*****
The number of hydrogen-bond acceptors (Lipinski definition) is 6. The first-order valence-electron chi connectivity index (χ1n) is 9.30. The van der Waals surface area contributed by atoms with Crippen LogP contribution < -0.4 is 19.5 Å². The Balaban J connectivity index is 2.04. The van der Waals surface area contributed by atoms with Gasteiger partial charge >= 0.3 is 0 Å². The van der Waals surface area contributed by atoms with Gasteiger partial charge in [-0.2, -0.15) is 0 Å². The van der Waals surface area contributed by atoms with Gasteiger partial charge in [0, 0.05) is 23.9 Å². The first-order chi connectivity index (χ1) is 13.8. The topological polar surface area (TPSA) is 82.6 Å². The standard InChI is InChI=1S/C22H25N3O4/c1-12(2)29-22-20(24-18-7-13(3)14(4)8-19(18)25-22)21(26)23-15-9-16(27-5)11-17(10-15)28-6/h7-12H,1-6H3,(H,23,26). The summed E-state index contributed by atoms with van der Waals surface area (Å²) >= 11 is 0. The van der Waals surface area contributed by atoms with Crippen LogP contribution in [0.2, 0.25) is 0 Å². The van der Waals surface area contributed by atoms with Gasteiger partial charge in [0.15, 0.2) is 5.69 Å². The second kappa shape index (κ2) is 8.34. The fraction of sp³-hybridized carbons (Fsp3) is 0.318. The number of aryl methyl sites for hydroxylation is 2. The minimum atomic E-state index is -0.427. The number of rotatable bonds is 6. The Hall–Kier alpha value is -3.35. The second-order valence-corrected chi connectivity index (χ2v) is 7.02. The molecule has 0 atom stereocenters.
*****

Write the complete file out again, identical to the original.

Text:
The number of hydrogen-bond acceptors (Lipinski definition) is 6. The first-order valence-electron chi connectivity index (χ1n) is 9.30. The van der Waals surface area contributed by atoms with Crippen LogP contribution < -0.4 is 19.5 Å². The Balaban J connectivity index is 2.04. The van der Waals surface area contributed by atoms with Gasteiger partial charge >= 0.3 is 0 Å². The van der Waals surface area contributed by atoms with Gasteiger partial charge in [-0.2, -0.15) is 0 Å². The van der Waals surface area contributed by atoms with Gasteiger partial charge in [0, 0.05) is 23.9 Å². The first-order chi connectivity index (χ1) is 13.8. The topological polar surface area (TPSA) is 82.6 Å². The standard InChI is InChI=1S/C22H25N3O4/c1-12(2)29-22-20(24-18-7-13(3)14(4)8-19(18)25-22)21(26)23-15-9-16(27-5)11-17(10-15)28-6/h7-12H,1-6H3,(H,23,26). The summed E-state index contributed by atoms with van der Waals surface area (Å²) >= 11 is 0. The van der Waals surface area contributed by atoms with Crippen LogP contribution in [0.2, 0.25) is 0 Å². The van der Waals surface area contributed by atoms with Gasteiger partial charge in [0.15, 0.2) is 5.69 Å². The second kappa shape index (κ2) is 8.34. The fraction of sp³-hybridized carbons (Fsp3) is 0.318. The number of aryl methyl sites for hydroxylation is 2. The minimum atomic E-state index is -0.427. The number of rotatable bonds is 6. The Hall–Kier alpha value is -3.35. The second-order valence-corrected chi connectivity index (χ2v) is 7.02. The molecule has 0 atom stereocenters.